Wednesday, December 8, 2010
Court Says U.S. May Subpoena Documents in Price-Fixing Probe
Production of Discovery Materials in Civil Case Subjected Them to Grand Jury Investigation, Panel Says
By STEVEN M. ELLIS, Staff Writer
A litigant who produces foreign documents in a civil case in the United States risks having them subpoenaed for use in a criminal case, the Ninth U.S. Circuit Court of Appeals ruled yesterday.
A three-judge panel said that four law firms must give foreign documents related to a civil antitrust suit over price-fixing in the LCD screen industry to federal prosecutors seeking the materials for a grand jury investigation, despite a civil protective order.
Absent evidence of bad faith or a claim that materials are privileged, Senior Judge John T. Noonan wrote, a per se rule that a grand jury subpoena takes precedence over such an order applied to documents already present in the United States.
Attorneys at the firms obtained the documents after the United States in 2006 began an antitrust investigation into allegations that a group of companies participated in a decades-long conspiracy to bump up the price of screens used in mobile phones, televisions, computer monitors and other products.
When companies that use LCD panels in their products and individual buyers learned of the government investigation, they brought civil suits against Toshiba, Sharp Corp., LG Display Co. Ltd., Hitachi Displays Ltd. and others. Those cases were consolidated before U.S. District Judge Susan Illston of the Northern District of California, and the parties agreed to a protective order covering materials produced abroad that were brought to the United States during discovery.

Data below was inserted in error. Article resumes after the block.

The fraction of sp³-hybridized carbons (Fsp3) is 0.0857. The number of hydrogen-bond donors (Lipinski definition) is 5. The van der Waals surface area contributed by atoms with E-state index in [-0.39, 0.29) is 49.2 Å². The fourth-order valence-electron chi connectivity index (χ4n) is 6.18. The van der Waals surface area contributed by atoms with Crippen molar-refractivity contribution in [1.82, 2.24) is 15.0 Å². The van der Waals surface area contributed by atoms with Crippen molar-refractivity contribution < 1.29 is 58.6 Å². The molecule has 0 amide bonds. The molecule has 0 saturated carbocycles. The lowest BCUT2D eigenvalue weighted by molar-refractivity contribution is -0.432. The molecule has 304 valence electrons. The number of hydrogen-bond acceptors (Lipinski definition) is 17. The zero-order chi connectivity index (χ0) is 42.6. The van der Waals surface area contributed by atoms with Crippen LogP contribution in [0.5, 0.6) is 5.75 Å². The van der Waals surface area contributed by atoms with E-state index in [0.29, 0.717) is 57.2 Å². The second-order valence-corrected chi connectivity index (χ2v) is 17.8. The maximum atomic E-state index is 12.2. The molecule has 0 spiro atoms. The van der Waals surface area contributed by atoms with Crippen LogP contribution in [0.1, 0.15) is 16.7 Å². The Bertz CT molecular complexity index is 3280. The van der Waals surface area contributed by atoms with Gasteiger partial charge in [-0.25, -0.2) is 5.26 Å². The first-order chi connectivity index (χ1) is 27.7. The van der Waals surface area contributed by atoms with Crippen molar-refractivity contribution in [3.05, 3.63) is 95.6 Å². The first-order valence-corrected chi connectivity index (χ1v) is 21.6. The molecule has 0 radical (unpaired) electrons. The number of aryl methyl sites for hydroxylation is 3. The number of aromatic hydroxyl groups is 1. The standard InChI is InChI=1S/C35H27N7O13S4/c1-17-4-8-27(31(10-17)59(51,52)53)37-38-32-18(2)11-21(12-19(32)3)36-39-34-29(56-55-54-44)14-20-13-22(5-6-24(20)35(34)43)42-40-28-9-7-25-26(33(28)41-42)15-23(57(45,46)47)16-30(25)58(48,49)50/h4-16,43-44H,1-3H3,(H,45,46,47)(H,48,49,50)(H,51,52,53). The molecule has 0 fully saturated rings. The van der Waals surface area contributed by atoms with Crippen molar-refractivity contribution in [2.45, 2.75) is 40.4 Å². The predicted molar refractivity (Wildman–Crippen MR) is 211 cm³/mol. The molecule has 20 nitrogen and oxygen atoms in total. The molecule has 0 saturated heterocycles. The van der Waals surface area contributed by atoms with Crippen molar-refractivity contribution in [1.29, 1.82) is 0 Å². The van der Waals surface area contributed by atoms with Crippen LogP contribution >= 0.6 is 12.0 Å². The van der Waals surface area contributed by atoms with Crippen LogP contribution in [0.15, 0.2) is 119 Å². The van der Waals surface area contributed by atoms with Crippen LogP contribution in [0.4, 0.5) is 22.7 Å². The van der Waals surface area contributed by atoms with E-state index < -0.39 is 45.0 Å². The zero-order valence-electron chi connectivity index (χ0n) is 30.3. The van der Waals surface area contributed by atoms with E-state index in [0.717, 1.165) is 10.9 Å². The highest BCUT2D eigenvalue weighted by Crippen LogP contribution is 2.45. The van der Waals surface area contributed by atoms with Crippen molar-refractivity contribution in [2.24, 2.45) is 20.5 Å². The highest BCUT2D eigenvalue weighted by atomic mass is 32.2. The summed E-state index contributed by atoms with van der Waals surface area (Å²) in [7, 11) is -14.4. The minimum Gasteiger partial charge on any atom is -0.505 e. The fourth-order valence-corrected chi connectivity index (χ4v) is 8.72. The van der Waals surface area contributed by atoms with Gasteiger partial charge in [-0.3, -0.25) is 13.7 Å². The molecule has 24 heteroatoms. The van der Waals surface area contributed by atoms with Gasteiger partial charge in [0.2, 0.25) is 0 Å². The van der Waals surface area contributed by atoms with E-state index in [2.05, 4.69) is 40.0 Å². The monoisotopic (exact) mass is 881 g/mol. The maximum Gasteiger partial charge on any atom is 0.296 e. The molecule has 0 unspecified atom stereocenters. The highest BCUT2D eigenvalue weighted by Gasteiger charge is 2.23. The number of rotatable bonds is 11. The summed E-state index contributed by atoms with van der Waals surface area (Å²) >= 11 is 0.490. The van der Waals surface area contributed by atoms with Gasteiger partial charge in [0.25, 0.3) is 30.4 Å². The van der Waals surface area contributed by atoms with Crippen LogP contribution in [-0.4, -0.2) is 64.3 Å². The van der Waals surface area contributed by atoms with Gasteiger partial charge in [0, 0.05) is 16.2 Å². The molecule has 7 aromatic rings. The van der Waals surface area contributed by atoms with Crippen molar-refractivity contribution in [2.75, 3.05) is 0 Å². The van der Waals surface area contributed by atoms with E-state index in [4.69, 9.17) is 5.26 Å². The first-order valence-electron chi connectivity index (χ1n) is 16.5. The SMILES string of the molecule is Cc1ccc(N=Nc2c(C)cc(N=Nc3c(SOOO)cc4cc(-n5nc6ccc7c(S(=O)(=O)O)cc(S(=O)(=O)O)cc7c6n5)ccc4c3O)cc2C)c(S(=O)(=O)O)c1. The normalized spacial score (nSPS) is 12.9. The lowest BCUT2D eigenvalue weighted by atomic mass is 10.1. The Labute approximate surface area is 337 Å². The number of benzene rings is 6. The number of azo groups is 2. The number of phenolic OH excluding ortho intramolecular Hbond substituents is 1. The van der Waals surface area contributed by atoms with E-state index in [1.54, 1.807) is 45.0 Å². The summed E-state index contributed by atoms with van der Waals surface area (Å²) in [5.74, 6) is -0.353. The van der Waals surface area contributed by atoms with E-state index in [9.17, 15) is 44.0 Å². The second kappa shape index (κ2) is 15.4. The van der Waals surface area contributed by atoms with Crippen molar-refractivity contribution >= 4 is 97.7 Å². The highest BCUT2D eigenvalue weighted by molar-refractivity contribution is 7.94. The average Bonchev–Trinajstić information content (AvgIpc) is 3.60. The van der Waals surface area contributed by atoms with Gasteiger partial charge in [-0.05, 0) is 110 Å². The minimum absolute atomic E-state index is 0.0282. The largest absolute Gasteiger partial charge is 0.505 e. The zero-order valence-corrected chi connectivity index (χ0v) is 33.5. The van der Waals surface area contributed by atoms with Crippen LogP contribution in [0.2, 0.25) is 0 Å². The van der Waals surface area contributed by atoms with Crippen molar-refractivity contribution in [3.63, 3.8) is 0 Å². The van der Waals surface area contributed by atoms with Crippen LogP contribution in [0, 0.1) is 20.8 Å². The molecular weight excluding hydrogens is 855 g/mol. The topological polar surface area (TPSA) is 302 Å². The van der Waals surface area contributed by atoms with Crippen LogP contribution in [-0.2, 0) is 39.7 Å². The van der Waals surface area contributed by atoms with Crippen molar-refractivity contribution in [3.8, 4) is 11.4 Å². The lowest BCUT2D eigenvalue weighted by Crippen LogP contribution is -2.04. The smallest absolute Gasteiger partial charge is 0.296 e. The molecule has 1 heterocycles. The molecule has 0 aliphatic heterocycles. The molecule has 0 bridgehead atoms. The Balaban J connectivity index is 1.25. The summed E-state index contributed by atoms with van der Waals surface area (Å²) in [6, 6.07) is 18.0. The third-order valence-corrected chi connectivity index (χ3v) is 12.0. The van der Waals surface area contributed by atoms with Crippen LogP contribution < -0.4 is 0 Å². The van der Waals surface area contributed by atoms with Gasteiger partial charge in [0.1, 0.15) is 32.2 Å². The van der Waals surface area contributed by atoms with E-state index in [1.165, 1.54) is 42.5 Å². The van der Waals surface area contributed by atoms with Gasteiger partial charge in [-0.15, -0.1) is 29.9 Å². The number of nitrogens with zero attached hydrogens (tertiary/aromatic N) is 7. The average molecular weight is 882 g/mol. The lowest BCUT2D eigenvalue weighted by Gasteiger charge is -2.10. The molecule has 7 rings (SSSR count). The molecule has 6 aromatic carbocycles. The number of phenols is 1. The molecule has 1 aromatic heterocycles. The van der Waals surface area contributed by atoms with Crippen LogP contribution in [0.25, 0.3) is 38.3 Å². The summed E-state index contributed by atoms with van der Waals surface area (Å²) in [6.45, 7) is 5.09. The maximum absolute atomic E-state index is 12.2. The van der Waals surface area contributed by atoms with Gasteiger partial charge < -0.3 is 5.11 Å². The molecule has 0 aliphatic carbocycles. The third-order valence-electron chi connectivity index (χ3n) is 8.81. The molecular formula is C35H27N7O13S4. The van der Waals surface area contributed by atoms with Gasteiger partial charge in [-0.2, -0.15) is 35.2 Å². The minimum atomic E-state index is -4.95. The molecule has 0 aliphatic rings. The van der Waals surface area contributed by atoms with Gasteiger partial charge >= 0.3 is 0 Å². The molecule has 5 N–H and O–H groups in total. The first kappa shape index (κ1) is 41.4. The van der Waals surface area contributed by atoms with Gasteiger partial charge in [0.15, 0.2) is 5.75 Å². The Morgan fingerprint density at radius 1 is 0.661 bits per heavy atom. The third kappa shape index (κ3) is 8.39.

The government issued subpoenas to the law firms seeking the materials for the grand jury after Illston issued a ruling allowing it to review, but not copy, the documents in the civil proceeding.
When the law firms moved to quash—accusing the government of unfairly trying to piggyback on civil discovery and of shirking long-standing procedure on acquiring foreign documents, Illston punted. Reasoning that the motions “raise novel issues with potentially far-reaching implications about the power of the grand jury and the relationship between grand jury proceedings and civil discovery of unindicted foreign defendants,” she said it was “more prudent” to quash and let the Ninth Circuit sort it out.
On the government’s appeal, however, Noonan rejected the law firms’ argument that Illston’s decision was a reasonable exercise of discretion. Instead, he said, it was merely “a passing of the decision” and a “request for guidance.”
Noting that no collusion between the civil litigants and the government had been suggested or shown, and that the firms made no claim that the documents were privileged, Noonan wrote that a per se rule that a grand jury subpoena takes precedence over a civil protective order applied to documents already in the country.
“By a chance of litigation, the documents have been moved from outside the grasp of the grand jury to within its grasp,” he said. “No authority forbids the government from closing its grip on what lies within the jurisdiction of the grand jury.”
Judge Richard A. Paez and U.S. District Judge Kevin Thomas Duffy of the Southern District of New York, sitting by designation, joined Noonan in his opinion.
The case is In re Grand Jury Subpoenas, 10-15758.
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